The first main difference is that we will not compact the .vmdk. Virtualbox can only compact its native .vdi files. This is ok since the final compression step will take care of this for us.

First step: export the virtualbox VM:

vboxmanage export win2012r2 -o box.ovf

Here win2012r2 is the name of the vm in the virtualbox GUI. It is important that the name of the outputted .ovf file is box.ovf. Do not use a different name.

Now for something not so intuitive: delete the exported .vmdk file that was created. It is dead to us. Regardless of the initial file type you use to create a virtualbox vm, the export command will always convert the drive to a compressed .vmdk. This compression is not ideal. What you want to do after deleting this file is copy the original .vmdk file of the vm to the same directory where your box.ovf file exists and rename it to the same name of the .vmdk you just deleted. This should be box-disk1.vmdk.

This is why we used a .vmdk (the native vmware format) in the first place. Later when this file is imported back to virtualbox by vagrant, it is going to expect a vmdk file. However, if we used the one compressed by the export command, we are stuck with the compression it yields. By using the original uncompressed .vmdk, we allow the archiver to use lzma and can get a MUCH smaller file.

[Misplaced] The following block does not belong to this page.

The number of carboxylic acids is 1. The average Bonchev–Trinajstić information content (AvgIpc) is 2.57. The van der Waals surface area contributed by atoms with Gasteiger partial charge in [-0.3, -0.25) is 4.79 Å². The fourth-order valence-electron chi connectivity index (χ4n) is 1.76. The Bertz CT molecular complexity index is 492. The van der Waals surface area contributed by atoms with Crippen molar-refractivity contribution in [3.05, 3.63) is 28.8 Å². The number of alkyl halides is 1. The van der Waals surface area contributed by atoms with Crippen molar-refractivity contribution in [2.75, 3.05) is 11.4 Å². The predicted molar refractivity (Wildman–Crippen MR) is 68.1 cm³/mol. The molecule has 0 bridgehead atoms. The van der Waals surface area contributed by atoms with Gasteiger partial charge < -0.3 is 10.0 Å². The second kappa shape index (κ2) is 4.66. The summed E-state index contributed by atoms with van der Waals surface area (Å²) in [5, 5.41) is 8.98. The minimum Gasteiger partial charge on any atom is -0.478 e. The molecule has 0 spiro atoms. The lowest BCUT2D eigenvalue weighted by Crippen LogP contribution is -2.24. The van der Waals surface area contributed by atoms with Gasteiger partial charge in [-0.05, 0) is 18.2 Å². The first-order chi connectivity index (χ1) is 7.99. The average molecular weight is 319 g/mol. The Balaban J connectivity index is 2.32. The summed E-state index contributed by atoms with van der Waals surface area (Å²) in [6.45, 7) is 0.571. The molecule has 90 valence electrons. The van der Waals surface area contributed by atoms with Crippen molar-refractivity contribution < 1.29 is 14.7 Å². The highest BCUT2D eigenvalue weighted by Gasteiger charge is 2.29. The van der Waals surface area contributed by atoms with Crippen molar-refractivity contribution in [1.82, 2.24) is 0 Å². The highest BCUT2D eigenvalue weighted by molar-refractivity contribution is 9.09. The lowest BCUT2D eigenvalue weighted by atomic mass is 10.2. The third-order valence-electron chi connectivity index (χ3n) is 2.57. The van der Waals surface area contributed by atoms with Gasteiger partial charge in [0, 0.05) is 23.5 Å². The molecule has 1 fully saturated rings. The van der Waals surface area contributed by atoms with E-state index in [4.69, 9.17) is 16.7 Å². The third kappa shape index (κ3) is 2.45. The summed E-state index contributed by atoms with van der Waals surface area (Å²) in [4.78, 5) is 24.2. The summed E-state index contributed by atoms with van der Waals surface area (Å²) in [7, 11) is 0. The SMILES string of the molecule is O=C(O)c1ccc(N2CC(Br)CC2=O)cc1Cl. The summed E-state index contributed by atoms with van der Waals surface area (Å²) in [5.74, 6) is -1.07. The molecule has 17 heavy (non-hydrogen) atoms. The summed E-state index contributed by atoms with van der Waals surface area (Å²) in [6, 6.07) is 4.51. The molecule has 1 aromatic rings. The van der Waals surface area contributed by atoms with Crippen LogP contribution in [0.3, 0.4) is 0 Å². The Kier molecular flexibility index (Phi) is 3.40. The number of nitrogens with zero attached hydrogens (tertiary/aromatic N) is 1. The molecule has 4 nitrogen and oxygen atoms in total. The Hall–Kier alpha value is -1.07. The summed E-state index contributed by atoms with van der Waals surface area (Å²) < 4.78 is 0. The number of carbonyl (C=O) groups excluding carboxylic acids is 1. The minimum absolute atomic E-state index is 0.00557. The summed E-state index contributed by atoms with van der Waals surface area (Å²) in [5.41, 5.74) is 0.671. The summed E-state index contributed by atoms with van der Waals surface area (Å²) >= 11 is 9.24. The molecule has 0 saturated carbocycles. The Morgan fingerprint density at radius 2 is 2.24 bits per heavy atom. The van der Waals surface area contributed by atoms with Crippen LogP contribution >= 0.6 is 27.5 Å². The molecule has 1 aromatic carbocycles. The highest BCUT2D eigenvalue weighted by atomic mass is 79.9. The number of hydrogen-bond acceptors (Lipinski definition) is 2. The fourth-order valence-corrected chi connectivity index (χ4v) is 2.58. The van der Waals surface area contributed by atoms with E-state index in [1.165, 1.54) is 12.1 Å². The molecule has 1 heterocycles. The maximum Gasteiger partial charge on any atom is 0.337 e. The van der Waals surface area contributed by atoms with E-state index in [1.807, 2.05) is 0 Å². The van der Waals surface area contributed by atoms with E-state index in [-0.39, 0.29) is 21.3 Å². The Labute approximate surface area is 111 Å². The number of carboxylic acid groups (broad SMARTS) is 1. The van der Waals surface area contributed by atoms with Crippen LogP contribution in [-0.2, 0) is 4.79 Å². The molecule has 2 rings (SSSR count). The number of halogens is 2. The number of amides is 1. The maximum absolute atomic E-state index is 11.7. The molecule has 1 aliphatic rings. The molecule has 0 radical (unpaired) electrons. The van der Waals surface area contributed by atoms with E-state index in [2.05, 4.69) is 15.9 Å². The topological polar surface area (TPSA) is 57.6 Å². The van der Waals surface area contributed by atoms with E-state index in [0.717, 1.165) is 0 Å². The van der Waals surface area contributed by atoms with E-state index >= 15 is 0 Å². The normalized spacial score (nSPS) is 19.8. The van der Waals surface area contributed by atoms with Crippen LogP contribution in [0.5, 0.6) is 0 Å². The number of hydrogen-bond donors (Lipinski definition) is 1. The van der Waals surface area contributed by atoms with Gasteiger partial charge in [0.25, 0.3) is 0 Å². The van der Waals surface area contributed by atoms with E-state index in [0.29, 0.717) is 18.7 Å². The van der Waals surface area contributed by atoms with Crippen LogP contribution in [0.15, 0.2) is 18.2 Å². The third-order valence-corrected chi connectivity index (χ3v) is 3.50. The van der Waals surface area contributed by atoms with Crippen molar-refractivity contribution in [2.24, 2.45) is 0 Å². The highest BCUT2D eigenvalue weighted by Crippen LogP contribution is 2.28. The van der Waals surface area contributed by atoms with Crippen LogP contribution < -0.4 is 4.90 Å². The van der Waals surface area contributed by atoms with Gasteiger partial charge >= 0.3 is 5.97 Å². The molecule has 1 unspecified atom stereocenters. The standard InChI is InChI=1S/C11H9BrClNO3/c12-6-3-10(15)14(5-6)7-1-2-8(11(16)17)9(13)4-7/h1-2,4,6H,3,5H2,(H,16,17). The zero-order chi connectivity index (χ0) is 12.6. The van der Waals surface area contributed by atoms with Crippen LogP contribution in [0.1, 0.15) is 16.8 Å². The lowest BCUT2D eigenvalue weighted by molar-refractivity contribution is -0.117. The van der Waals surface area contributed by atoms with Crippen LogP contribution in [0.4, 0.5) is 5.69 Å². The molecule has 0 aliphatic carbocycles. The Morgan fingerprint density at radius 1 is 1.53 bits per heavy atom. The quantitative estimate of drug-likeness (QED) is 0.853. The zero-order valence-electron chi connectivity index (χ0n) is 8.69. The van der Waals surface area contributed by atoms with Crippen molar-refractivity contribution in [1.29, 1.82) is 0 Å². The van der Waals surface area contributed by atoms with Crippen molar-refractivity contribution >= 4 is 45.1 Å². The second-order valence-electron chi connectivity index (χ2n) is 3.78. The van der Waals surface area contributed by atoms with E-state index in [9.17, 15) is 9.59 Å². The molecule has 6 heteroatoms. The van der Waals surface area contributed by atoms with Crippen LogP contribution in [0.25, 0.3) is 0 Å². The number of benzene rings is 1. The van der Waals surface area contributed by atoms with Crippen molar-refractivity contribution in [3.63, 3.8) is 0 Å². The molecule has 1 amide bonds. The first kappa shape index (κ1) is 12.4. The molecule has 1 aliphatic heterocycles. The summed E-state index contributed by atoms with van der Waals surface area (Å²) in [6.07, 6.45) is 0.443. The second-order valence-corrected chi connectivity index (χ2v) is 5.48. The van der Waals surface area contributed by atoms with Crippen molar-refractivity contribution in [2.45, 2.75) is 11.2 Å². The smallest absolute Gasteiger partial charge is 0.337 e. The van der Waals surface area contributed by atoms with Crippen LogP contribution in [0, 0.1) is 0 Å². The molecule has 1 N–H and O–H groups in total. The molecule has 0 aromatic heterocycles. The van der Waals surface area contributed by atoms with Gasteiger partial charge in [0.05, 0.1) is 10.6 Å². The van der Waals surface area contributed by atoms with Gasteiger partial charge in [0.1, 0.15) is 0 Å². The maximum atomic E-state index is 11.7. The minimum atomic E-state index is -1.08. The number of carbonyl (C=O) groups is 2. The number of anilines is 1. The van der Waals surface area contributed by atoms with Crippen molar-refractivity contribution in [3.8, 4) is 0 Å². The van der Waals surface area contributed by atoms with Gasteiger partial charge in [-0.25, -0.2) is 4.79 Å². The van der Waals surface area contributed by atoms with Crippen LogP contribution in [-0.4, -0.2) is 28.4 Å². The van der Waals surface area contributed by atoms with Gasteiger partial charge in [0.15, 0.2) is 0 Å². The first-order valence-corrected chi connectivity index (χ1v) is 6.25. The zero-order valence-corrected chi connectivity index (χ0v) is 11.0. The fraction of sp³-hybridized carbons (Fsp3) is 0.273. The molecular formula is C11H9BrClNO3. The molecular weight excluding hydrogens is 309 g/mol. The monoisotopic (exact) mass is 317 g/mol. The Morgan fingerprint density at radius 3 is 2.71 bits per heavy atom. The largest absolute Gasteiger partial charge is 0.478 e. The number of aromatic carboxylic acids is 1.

Just as was shown with Hyper-V above, we want to add the same two text files to this export directory but their contents will be slightly different. The first one, metadata.json should contain:

{
"provider": "virtualbox"
}

Next our Vagrantfile should look like:

# -*- mode: ruby -*-
# vi: set ft=ruby :

# Vagrantfile API/syntax version. Don't touch unless you know what you're doing!
VAGRANTFILE_API_VERSION = "2"

Vagrant.configure(VAGRANTFILE_API_VERSION) do |config|
config.vm.guest = :windows
config.vm.communicator = "winrm"
config.vm.base_mac = "080027527704"
config.vm.provider "virtualbox" do |v|
v.gui = true
end
end

Your file should have one key difference. Make sure that the MAC address matches the one in the settings of your VM. I'm pretty sure its gonna be different. So you should now have four files in your export directory:

• box.ovf
• box-disk1.vmdk
• Vagrantfile

Navigate to this directory. I'm on an ubuntu desktop so I'm just gonna use the native tar. If you are on a windows host. Follow the same instructions for the compression above for Hyper-V. On my linux box I will package using:

tar --lzma -cvf package.box *